Ring’s magnificent full-length portrait, At the French Windows. The Artist’s Wife (1897) was another painting which was successful with the jury in Paris.
Joaquín Sorolla’s large Sad Inheritance (1899) apparently won him the Grand Prix and medal of honour at the Exposition in Paris, and another medal the following year in Madrid. Its spontaneity is deceptive: this is one of his most carefully-prepared paintings for which at least oil sketches survive.
This shows a group of young boys from a local charitable hospital enjoying a visit to the sea in the care of a ‘lone priest’, and celebrates the mission of the Hospitaller Order of St John of God, who had built the hospital in 1892 at the end of Malvarrosa Beach. Sorolla later said that he had witnessed this scene one evening in a remote corner of the beach, and once he had been given permission to paint the boys, he made an initial oil sketch from memory.
There is considerable dispute over the cause of the boys’ disabilities. Sorolla’s title implies that they result from the ills of society, implying conditions such as congenital syphilis, and the consequences of parental alcoholism. More consistent with the period and their appearance, though, would be a mixture of preventable conditions including polio, which wouldn’t have fitted as well with the artist’s social message. Whichever was true, the implicit criticism made of the state left this remarkable Naturalist painting unsold, despite its awards.
One important painting which was exhibited in Paris but which has since been lost is Henry Ossawa Tanner’s Daniel in the Lions’ Den. He was the first African-American painter to achieve international recognition.
Fortunately the artist painted a near-replica between about 1907 and the end of the First World War in 1918, shown above. This appears rather looser in its brushstrokes, and is cropped slightly differently from the lost original. Tanner had a fondness for painting lions since his student days in Philadelphia, and had at first considered specialising in the painting of animals. Some have suggested that this might be through a tenuous connection with Androcles and the Lion, Androcles being a slave who gained freedom and success.
Among the most impressive works in the whole Exposition were the frescoes painted by Akseli Gallen-Kallela of the Kalevala epic in the Finnish Pavilion. The originals were lost when the site was cleared at the end of the year, but the artist painted them again in 1928 in the lobby of the National Museum of Finland, in Helsinki. They are extraordinary works and well worth seeing if you ever get to Helsinki.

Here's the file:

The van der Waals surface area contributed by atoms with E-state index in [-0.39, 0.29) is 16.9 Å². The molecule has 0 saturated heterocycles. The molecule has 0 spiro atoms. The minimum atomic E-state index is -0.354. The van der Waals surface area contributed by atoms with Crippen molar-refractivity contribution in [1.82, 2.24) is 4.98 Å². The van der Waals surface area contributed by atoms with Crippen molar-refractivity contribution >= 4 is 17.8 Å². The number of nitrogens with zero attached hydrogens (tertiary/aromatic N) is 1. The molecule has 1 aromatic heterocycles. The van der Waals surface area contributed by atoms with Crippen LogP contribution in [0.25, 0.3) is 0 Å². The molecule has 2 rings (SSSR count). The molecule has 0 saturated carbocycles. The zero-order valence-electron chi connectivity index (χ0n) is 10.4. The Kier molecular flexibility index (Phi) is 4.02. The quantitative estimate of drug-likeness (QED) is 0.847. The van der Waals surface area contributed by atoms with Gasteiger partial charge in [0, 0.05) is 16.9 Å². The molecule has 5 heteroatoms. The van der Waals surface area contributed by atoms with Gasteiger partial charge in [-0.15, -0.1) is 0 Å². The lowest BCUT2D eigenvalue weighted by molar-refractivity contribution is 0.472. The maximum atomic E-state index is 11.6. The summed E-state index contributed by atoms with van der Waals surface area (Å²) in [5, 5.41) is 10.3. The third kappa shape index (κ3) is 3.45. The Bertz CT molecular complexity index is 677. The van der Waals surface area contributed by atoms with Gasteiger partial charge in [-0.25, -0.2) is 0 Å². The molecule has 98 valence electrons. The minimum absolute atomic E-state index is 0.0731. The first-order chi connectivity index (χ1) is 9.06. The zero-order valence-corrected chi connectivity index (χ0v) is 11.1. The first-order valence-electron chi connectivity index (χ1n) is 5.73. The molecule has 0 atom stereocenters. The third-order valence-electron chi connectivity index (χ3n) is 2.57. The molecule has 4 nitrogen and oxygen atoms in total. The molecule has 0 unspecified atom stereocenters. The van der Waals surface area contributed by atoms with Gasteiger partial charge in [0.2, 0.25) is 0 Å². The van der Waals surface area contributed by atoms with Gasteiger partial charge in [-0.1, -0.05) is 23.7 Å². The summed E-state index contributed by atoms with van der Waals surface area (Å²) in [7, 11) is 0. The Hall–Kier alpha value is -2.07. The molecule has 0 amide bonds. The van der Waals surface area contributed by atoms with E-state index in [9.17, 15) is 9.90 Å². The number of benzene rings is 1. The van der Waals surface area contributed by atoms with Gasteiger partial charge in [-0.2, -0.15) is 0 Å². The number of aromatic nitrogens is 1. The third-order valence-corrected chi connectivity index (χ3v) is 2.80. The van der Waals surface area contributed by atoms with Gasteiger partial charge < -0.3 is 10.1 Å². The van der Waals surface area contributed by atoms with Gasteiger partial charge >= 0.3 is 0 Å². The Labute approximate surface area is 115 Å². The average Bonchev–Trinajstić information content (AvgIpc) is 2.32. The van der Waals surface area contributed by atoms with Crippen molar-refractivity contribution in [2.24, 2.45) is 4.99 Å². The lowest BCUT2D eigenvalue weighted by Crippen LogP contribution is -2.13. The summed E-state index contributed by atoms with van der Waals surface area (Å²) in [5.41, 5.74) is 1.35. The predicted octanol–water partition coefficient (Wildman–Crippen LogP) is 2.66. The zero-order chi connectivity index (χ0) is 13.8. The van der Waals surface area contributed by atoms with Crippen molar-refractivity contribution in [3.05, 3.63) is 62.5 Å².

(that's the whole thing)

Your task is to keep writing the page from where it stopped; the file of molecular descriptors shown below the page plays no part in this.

The Forging of Sampo (1928) shows Song 10. Väinämöinen returns home, and urges Ilmarinen to go to court the Maiden of Pohjola, who can be won by forging a Sampo, a mysterious talisman whose nature is open to speculation. When Ilmarinen refuses, Väinämöinen uses magic to transport him to Pohjola in a whirlwind. Once there, Ilmarinen forges the Sampo (shown here), but the Maiden declines his offer of marriage, so he returns home disconsolate.
Ilmarinen Ploughs the Snake Field (1928) shows Song 19, the first of three tasks required of Ilmarinen before he can have the hand of the Maiden of Pohjola in marriage. He has to plough a field which is full of snakes (vipers), which are shown attacking the horse and Ilmarinen, who is suitably protected by armour.
The Great Pike (1928) shows a story from the journey of Väinämöinen and Ilmarinen to Pohjola to get the Sampo, from Songs 40-41. They catch a huge pike, kill, cook, and eat it. Väinämöinen later makes a kantele (Finnish harp) from its jaws, which he plays so beautifully that all creatures make their way to listen to him playing.
With the Sampo stowed in their boat, Väinämöinen, Ilmarinen, and their crew from Kalevala set off to return home. The Mistress of Pohjola wakes up and realises what has happened. She sends the boat thick fog, a great wind, and more, to try to stop the removal of the Sampo. In The Defence of the Sampo (1928), Gallen-Kallela shows a scene from Songs 42-43, with the forces of Pohjola led by the Mistress at the upper right. Väinämöinen, still holding the tiller in his left hand, is shown with his long white beard and hair, brandishing a sword at her, and the crew fend her off with spears and boathooks.
In tomorrow’s concluding article about the Exposition Universelle in 1900, I look at a wide range of other painters, and one whose paintings didn’t quite make it to Paris.